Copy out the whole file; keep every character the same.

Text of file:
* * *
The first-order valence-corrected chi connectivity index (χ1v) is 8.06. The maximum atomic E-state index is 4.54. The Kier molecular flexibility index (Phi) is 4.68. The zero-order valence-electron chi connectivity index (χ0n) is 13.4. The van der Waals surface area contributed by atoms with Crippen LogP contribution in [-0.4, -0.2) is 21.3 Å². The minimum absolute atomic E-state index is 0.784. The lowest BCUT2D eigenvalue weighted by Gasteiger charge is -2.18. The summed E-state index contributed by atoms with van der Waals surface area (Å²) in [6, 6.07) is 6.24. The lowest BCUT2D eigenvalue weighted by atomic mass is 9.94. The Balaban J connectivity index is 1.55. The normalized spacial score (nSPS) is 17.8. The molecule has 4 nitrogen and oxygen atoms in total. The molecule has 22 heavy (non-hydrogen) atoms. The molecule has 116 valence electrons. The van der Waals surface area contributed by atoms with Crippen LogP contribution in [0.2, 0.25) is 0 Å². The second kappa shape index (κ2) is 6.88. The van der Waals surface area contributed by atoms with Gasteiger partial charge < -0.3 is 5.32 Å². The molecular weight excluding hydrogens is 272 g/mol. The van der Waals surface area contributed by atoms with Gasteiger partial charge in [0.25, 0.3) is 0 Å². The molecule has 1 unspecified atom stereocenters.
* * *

The first-order valence-corrected chi connectivity index (χ1v) is 8.06. The maximum atomic E-state index is 4.54. The Kier molecular flexibility index (Phi) is 4.68. The zero-order valence-electron chi connectivity index (χ0n) is 13.4. The van der Waals surface area contributed by atoms with Crippen LogP contribution in [-0.4, -0.2) is 21.3 Å². The minimum absolute atomic E-state index is 0.784. The lowest BCUT2D eigenvalue weighted by Gasteiger charge is -2.18. The summed E-state index contributed by atoms with van der Waals surface area (Å²) in [6, 6.07) is 6.24. The lowest BCUT2D eigenvalue weighted by atomic mass is 9.94. The Balaban J connectivity index is 1.55. The normalized spacial score (nSPS) is 17.8. The molecule has 4 nitrogen and oxygen atoms in total. The molecule has 22 heavy (non-hydrogen) atoms. The molecule has 116 valence electrons. The van der Waals surface area contributed by atoms with Crippen LogP contribution in [0.2, 0.25) is 0 Å². The second kappa shape index (κ2) is 6.88. The van der Waals surface area contributed by atoms with Gasteiger partial charge < -0.3 is 5.32 Å². The molecular weight excluding hydrogens is 272 g/mol. The van der Waals surface area contributed by atoms with Gasteiger partial charge in [0.25, 0.3) is 0 Å². The molecule has 1 unspecified atom stereocenters.